Fears and Anxieties of a Coach (Part 2)

Due to its complexity, the article is divided into two parts.
Read Part 1

The first part of this article considers some of the flaws we experience while coaching.

  1. Lack of consistency
  2. Self-deception

Experience is a journey to mastery, but also to assumptions that can damage our coaching performance. This is a valid point for all knowledge and skills we learn.

As coaches, we serve other individuals. Our mission is to help them improve in ways they haven’t figured out yet. We aim to bring clarity and solutions. If we get tangled in only one of these two aspects, there will be an overbalance between the skills we are conscious of, and tacit knowledge.

In summary, in the first part of this article, we learned how our flaws depend on the approach and the mindset we generally have on learning. Critical moments make waver our certainties as professionals. At times, we can feel inadequate for the client we are facing. We may feel mired because the conversations are getting nowhere.

We experience self-doubt – but of the unhealthy kind. We are frustrated because we want to succeed – forgetting that goals and journeys must be enjoyed equally. That we are incompetent, no matter how much we honed our skills so far.

There are two more root causes for our anxieties that we must consider. All four are usually interconnected with one another. Understanding them can help us to begin with a healthy form of self-doubt, one where we don’t let ourselves down or punish ourselves. So, we can welcome doubt as a form of learning rather than live it as a form of stress.

Root Cause #3 – Lacking backbone

Imagine we are a performance coach. We are conversating about our client’s professional matters and triggers for motivations. Suddenly, we touch a sensitive chord, and the client explodes in an emotional outburst. Violent anger, or sad cry. In the shoes of the coach, this can be unexpected and uncomfortable to deal with. Some of us may decide to ignore and continue as if nothing happened.

As the unexpected cracks into our coaching persona, anxiety raises from the human’s common fear of the unknown. There is little difference between a regular conversation and an unexpected event: they are both unpredictable. The difference is that we are accustomed to the form of the conversation in a way. Basically, we realize how little we know in that instant, and this shakes our focus on the conversation, for we begin to look inward to ask: “what can I do?”

There is also an opposite situation, where we know well how things are going. We know we are getting our coachee nowhere, but we are afraid to address the point.

Perhaps, something touched our nerve wrong, and we don’t want to admit it to ourselves.

These are three scenarios where we prefer to look somewhere else than at reality. The thing is, sometimes we don’t know when we are lying to ourselves (self-deception), and sometimes we do. We know we should do something, but we prefer not to. Aren’t we brave enough?

Courage is an attribute needed for a coach to perform well. Let’s define it:

Emotional and cognitive process that precipitates brave actions …, The ability to confront a client, knowing and clearly stating your position, whether it is popular or not.

Woods, 2021

Lacking this kind of firmness leaves both the coach and the coachee underdeveloped. Because we decide not to challenge our client, because we are unwilling to take that risk, we stagnate the conversation. We don’t want to provoke in a bad way, for fear of breaking the relationship. But our coaching becomes unproductive and redundant because we don’t stimulate the coachee enough to bring in him a clash with his own assumptions.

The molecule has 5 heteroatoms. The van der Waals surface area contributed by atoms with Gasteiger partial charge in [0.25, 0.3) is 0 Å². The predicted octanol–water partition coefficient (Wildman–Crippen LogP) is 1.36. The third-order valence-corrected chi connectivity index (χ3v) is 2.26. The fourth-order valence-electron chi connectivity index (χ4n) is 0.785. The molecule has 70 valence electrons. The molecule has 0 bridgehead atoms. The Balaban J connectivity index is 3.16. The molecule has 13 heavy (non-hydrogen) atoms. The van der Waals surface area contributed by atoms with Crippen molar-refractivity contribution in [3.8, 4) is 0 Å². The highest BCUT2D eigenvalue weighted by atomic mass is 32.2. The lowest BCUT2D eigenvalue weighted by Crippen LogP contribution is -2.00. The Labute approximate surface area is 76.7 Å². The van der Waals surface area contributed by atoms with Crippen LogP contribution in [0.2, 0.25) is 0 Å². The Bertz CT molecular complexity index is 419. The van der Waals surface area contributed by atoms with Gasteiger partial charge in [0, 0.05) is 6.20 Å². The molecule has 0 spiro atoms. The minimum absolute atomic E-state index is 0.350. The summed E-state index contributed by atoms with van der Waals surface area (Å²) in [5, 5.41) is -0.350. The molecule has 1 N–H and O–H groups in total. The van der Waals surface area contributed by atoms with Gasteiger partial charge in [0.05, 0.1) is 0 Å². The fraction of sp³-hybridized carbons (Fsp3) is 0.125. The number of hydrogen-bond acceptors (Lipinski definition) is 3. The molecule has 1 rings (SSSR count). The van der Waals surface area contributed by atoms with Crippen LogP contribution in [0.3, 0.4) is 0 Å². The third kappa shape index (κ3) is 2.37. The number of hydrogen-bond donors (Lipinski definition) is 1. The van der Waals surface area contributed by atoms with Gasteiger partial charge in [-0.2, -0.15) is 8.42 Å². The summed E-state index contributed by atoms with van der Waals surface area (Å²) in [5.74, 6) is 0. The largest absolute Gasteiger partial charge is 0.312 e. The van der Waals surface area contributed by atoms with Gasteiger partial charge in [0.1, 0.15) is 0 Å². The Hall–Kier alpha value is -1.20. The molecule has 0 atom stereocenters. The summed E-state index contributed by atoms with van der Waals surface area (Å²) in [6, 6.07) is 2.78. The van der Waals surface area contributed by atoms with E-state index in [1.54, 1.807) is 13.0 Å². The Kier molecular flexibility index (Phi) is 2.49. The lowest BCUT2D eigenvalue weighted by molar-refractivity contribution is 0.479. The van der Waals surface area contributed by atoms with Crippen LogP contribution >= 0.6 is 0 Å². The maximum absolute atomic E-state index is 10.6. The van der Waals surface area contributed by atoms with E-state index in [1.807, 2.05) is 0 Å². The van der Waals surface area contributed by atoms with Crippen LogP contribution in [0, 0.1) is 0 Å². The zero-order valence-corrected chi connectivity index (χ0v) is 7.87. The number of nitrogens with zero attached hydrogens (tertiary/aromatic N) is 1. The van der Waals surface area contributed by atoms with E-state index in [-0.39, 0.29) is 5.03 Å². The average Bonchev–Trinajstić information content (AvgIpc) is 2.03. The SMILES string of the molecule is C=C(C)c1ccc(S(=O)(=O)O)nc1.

By lacking backbone and not taking risks we also refuse to understand when our job is done, for fear of losing a source of income.

In a way, courage is needed for the health of the self, to be decisive about dos and donts when establishing the relationship with the client. Also, to remark our professional ethics with an inner agreement. This also means fighting against our personal pressures while coaching, especially when the trusted relationship with the coachee seems to become too personal, miscarrying judgment.

Root-Cause #4 – Missing the sense of mastery

Because we feel inadequate, we begin to think that our skills aren’t enough. Out of the context of the conversation, our anxieties make us ruminate about our abilities. New coaches can feel stretched behind the framework they learned, so they crave more tools. Experienced coaches can experience how relying on the same skillset too long develops a false sense of control.

The dichotomy of the self (referencing the previous part) is, once again, put into discussion. We cannot rely only on experience or theories. They are two parts of the whole.

Whatever the case is, we can feel a blunt hit on our self-confidence and start worrying about the fact we haven’t achieved a suitable level of expertise. We build skills out of universal knowledge, in the form of theory, and situational knowledge, in the form of practice.

This is, however, a different problem. It relates more to the way we use knowledge than the one we see it. It is more practical because knowledge can be acquired, understood, and passed on – regardless of our approach. Think of how many styles of Karate exist in the world: the learner will make a different use and specialize in something different, depending on if he is more interested in sheer fighting or pure technique.

But even though we got that, we still might look for validation. We want our peers and our clients to acknowledge our greatness. We seek feedback to improve ourselves. But more than that, some of us look for recognition. Too much recognition for too less work might make us overconfident. At the first critical event, we can get into the imposter syndrome.

Furthermore, too low recognition is frustrating. If we don’t feel enough appreciated by our clients, if we don’t see results from our exercise, we begin to doubt if we are doing all wrong. Then we think we should do more than we do. Again, we focus on how much we should do rather than how good we do what we can.